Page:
Beyond Cloud Adoption to Cloud-First

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By: Daniel Newman|

Photo Credit: rulke via Compfight cc

Odds are good you’ve adopted some form of the cloud by now, and you’re ready to sit back and enjoy the results. Before you kick up your heels, however, you may want to reevaluate the extent to which you are using the cloud. Cloud-first companies are quickly surpassing those that simply adopt the technology without widespread usage—but luckily, you can still catch up to the competition.

I couldn’t help but notice the phrase “cloud-first technology” pops up often in the list of Google search results for “cloud trends 2016.” Cloud-first technology offers substantial benefits and is a key strategy for agile businesses. Cloud-first strategies initially began in 2010 in the US government, with a mandate issued by the country’s chief information officer. Two years later, reports showed about half of all federal agencies had adopted the cloud.

Invest in a Cloud-First Strategy

Just as businesses had to adapt from website optimization to a mobile-first strategy, companies considering a simple cloud adoption need to instead consider a cloud-first strategy. In my experience, a company that merely survives will not thrive. It’s time to drive forward with a completely cloud-driven business. Integration and cloud-first strategies center on using the cloud to its maximum benefit – paying only for the resources you use and taking advantage of a shared infrastructure.

Discover the Benefits of a Cloud-First Strategy

Companies embracing a cloud-first strategy are seeing marked positive business results. Take Veyance Technologies (now Continental), for example. Their CIO, John Hill, decided to replace the company’s multi-local silo infrastructure with a cloud-based one to unlock limitless global potential. After using every kind of application migration available and dozens of vendors to make the company cloud-first, Veyance Technologies saw impressive results:

  • 30 percent reduction in hosting costs
  • Reduction in labor and equipment costs
  • Substantial capacity increase
  • Streamlined global operations
  • Improved collaboration and overall productivity

Integrating a cloud-first strategy is excellent for companies that can’t afford a disaster recovery infrastructure. A cloud-first strategy solves the problem of server outages due to data center power failure and comes with a built-in backup plan when disaster strikes. It also gives you an advantage over your competition, . I’m not saying the benefits of a cloud-first strategy are without any hiccups – but you can learn from the mistakes of others to better your own strategy.

Top Tips from the Experts 

Let me fill you in on the top bits of advice given by company CIOs and CTOs who have already learned the common roadblocks businesses face when switching to cloud-first strategies:

  1. Remember: the devil is in the details. Rob Davies, executive vice president of operations at ViON Corporation, says to straighten issues out with cloud providers from the very beginning. Specify your wants and needs in your contract with a cloud service provider from day one to avoid problems with the application in the future.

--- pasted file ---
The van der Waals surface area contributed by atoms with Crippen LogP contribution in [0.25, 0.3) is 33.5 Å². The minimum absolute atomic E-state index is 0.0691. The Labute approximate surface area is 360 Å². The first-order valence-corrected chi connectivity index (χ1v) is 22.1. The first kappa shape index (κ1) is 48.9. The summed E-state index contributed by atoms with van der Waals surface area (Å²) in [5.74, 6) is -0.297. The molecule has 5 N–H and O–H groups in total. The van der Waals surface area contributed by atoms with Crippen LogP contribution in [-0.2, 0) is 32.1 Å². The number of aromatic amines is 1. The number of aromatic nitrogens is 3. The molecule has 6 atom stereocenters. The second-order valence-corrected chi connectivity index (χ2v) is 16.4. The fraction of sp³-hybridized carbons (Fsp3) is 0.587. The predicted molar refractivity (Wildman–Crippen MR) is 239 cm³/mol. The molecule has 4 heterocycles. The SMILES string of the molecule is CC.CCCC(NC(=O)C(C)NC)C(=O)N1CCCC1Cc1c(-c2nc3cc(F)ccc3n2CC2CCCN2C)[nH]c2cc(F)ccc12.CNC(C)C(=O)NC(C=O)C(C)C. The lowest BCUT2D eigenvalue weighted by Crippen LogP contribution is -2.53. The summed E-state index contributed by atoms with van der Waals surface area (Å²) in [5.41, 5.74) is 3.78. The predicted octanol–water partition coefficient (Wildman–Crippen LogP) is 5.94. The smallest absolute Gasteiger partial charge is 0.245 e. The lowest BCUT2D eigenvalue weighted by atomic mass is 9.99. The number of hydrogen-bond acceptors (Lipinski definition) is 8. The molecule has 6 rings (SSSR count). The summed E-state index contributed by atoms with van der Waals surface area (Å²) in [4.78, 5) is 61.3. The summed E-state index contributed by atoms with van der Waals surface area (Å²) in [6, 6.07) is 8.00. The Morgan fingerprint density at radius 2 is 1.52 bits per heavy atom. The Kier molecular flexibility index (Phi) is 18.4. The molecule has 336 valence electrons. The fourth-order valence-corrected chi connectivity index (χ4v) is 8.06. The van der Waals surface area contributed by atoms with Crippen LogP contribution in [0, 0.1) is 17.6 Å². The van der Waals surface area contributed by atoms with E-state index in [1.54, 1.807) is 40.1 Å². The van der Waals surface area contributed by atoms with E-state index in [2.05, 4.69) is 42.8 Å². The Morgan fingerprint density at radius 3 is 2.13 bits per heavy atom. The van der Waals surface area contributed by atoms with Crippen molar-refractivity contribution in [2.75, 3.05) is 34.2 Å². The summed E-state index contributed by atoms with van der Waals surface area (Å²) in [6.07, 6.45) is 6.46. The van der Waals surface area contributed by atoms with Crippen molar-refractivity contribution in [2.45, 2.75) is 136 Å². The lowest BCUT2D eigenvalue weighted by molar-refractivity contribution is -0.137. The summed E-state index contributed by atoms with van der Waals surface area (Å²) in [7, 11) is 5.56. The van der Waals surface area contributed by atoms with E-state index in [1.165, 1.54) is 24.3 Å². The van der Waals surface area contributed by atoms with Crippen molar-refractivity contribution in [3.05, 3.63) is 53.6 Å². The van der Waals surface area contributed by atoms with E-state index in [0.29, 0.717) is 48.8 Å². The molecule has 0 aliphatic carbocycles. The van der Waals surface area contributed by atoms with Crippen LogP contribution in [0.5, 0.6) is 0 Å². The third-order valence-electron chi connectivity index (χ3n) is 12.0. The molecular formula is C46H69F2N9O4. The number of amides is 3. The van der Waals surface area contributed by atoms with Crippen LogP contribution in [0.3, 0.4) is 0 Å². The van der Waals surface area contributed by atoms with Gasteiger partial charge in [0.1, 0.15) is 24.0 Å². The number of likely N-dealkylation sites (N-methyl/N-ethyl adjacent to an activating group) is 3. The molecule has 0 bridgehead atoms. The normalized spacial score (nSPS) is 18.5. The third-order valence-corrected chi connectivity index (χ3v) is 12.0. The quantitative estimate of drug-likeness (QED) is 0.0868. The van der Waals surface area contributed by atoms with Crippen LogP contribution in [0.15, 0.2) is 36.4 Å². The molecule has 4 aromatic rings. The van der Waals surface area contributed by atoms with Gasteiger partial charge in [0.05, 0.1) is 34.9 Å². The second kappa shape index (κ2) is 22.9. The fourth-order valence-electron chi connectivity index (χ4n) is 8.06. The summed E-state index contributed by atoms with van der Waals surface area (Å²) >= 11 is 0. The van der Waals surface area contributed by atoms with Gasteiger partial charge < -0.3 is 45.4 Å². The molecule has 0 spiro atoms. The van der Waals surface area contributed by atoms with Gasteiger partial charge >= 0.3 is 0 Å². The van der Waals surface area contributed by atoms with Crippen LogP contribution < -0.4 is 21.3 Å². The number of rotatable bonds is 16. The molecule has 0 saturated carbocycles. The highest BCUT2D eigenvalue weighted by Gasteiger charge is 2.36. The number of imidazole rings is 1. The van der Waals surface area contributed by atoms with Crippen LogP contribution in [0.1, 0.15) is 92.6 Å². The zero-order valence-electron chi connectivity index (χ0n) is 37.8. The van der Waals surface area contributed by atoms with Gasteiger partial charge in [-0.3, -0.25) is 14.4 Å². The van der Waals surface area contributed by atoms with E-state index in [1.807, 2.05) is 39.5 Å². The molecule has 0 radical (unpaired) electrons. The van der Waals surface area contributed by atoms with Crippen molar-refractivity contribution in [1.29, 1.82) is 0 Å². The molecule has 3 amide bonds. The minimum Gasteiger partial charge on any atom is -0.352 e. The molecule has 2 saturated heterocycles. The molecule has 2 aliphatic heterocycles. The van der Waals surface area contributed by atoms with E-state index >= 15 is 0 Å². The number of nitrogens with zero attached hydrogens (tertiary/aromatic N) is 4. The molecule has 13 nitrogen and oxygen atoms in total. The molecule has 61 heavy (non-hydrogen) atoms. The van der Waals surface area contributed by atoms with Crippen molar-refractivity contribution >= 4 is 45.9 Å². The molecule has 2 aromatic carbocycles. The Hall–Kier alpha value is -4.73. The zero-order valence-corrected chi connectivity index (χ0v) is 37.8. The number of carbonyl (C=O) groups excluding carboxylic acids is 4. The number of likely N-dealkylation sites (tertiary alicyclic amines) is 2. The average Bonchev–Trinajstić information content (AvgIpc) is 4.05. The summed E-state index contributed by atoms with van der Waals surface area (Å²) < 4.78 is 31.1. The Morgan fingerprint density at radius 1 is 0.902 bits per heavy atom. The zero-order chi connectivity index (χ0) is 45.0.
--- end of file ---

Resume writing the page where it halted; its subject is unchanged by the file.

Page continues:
2. Don’t just “lift and shift.” Mark Schwartz, CIO of the US Citizenship and Immigration Services, found success with cloud-first strategies by taking advantage of what cloud technology offers to make business elements perform well. Instead of simply lifting and shifting things to the cloud, his team designed software for the cloud to aid in the transition.
  3. Tackle security concerns head-on. Security and the cloud remains an ongoing concern for business owners. The CIO of the Food and Drug Administration, Todd Simpson, is only halfway joking when he says security is the only thing that could get him fired. He advocates trusting providers that pass the FedRAMP review process for evaluating security.
  4. Go completely automated. Troy Otillio, the lead cloud strategist at Intuit, explains that the new model of doing business is completely automated. He advises businesses invest in automation platforms, since the more cloud you have, the more your IT processes must change. In his words, “You can’t do manual.”
  5. Create a cloud council. Darren Person, the CTO of Elsevier, recommends forming a cloud council to oversee cloud migration, application porting, and security concerns. Creating a council to review integration and gather everyone’s input together to move forward can make the strategy work more smoothly and effectively.

Cloud-first strategy is the new cloud adoption. Embrace cloud-first strategies to thrive in 2017 — the new year of the cloud. The cloud isn’t going anywhere in the world of tech; it will only continue to deliver exceptional value to companies that implement it to its fullest potential. As more and more successful companies reinforce the power of the cloud by leveraging its power, don’t fall behind. Take my advice – jump on the cloud-first bandwagon as soon as possible.

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About The Author

Daniel Newman

Founder and President, Broadsuite, Inc.

After 12 years of running technology companies including a CEO appointment at the age of 28, I traded the corner office for a chance to drive the discussion on how the digital economy is going to forever change the way business is done. I'm an MBA, adjunct business professor and 4x author of best-selling business books including "The Millennial CEO" and "The New Rules of Customer Engagement." Pianist, soccer fan, husband and father, not in that order. Oh and for work...I'm the co-founder of V3B [Broadsuite], a marketing firm specializing in the digital space, helping companies be found, seen and heard in a cluttered digital world.

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